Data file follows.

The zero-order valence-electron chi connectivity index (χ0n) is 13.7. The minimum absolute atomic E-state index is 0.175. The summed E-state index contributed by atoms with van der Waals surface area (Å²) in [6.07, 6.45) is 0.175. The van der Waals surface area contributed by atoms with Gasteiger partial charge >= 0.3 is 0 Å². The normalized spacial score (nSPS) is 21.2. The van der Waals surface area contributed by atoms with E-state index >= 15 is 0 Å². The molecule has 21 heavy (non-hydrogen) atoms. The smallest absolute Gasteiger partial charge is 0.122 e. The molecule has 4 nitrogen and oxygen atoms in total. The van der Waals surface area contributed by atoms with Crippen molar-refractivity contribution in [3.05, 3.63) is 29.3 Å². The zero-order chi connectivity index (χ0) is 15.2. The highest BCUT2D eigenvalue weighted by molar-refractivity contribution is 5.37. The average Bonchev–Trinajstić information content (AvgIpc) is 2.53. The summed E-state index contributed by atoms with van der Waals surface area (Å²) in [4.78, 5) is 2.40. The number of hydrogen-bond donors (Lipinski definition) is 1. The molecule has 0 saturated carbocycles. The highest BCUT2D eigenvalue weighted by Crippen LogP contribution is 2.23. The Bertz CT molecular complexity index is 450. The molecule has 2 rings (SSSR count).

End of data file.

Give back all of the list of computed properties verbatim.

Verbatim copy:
The zero-order valence-electron chi connectivity index (χ0n) is 13.7. The minimum absolute atomic E-state index is 0.175. The summed E-state index contributed by atoms with van der Waals surface area (Å²) in [6.07, 6.45) is 0.175. The van der Waals surface area contributed by atoms with Gasteiger partial charge >= 0.3 is 0 Å². The normalized spacial score (nSPS) is 21.2. The van der Waals surface area contributed by atoms with E-state index >= 15 is 0 Å². The molecule has 21 heavy (non-hydrogen) atoms. The smallest absolute Gasteiger partial charge is 0.122 e. The molecule has 4 nitrogen and oxygen atoms in total. The van der Waals surface area contributed by atoms with Crippen molar-refractivity contribution in [3.05, 3.63) is 29.3 Å². The zero-order chi connectivity index (χ0) is 15.2. The highest BCUT2D eigenvalue weighted by molar-refractivity contribution is 5.37. The average Bonchev–Trinajstić information content (AvgIpc) is 2.53. The summed E-state index contributed by atoms with van der Waals surface area (Å²) in [4.78, 5) is 2.40. The number of hydrogen-bond donors (Lipinski definition) is 1. The molecule has 0 saturated carbocycles. The highest BCUT2D eigenvalue weighted by Crippen LogP contribution is 2.23. The Bertz CT molecular complexity index is 450. The molecule has 2 rings (SSSR count).